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Best of Liz Benston
Strip is Stretching Southward2 November 2005
First there was Sam's Town, Station Casinos and Coast Casinos.
Three years from now, local gamblers will get to know another entrant in the lucrative neighborhood casino market. Olympia Gaming plans to open at least three and possibly more casinos in the Las Vegas Valley.
Olympia, founded by Arizona real estate developer Garry Goett, owns more than 400 acres, some on Las Vegas Boulevard South, that is zoned for casinos. On the Strip, 400 acres could accommodate more than a dozen casinos.
The several-mile stretch of Las Vegas Boulevard from Mandalay Bay to St. Rose Parkway still is largely vacant or underdeveloped in spite of a growing number of high-rise condos and timeshares under construction nearby.
Goett bought the land from the federal government as part of a controversial land swap. He has owned the land for more than 10 years, waiting for Las Vegas development to move south.
In the meantime, Goett built Southern Highlands, an upscale, 2,750-acre master-planned community near St. Rose Parkway and Interstate 15. Approved for 10,400 homes, Southern Highlands has about 7,000 homes.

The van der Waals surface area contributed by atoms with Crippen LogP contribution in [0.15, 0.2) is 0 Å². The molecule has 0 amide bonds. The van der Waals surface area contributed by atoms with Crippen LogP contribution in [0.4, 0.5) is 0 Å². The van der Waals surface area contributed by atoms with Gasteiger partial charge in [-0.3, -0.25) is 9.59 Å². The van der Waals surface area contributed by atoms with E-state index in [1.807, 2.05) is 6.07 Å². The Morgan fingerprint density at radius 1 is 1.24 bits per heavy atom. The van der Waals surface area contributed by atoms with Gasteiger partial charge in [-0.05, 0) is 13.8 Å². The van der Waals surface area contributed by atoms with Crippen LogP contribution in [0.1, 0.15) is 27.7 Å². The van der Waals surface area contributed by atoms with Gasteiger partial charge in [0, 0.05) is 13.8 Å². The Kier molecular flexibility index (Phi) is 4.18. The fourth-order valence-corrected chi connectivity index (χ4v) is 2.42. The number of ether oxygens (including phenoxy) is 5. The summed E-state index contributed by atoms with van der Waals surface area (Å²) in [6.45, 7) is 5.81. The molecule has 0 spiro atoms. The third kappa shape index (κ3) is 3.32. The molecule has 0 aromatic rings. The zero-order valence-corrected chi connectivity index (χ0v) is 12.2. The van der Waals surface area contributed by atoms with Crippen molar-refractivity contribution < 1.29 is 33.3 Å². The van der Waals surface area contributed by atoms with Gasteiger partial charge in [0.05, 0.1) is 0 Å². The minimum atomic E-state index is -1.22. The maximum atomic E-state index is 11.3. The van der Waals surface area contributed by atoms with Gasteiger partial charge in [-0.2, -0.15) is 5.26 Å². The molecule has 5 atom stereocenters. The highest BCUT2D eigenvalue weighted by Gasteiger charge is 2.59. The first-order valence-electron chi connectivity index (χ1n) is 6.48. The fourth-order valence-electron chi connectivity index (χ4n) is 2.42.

Thousands of condo and time-share units are sprouting up along Las Vegas Boulevard South, as are hundreds of homes and apartments west of the boulevard.
For Goett, what was once sprawling desert is now a viable commercial center that has become a gateway to Las Vegas -- a first stop for visitors driving into town.
Last month Goett revealed details of his first project, the $750 million Southern Highlands resort. It will be built on nearly 100 acres at the southeast corner of St. Rose Parkway and Las Vegas Boulevard South and will be part of a mixed-use development with retail and office space. The first phase is expected to open by summer 2008.
Goett's Olympia Group, which will operate the casinos and commercial developments through separate affiliates, also owns 250 acres between Starr and Cactus avenues, about three miles north of St. Rose Parkway. The site is between Las Vegas Boulevard South and I-15.
Goett envisions building at least one casino at the southwest corner of Cactus Avenue and Las Vegas Boulevard South. Construction could start by 2010, and it would also be another mixed-use commercial center. Also under consideration is a second casino that could be built close to Starr Avenue and the boulevard, although no timetable has yet been set.
The timing of both the Southern Highlands resort and the Cactus Avenue project depend on freeway interchanges that are expected to open on I-15, feeding traffic to those respective intersections.
The Nevada Transportation Department is expected to open an interchange at Cactus Avenue by 2010.
A fourth casino site, 60 acres west of I-15 at the southern end of Southern Highlands and part of the master plan for that community, also doesn't yet have a timetable.
"I don't think he's in any big hurry" to develop the casino parcels, said Carlton Geer, director of real estate broker CB Richard Ellis' Global Gaming Group in Las Vegas. "With at least one, two and possibly more casinos opening north of him in the next few years, he's in a good position to wait it out."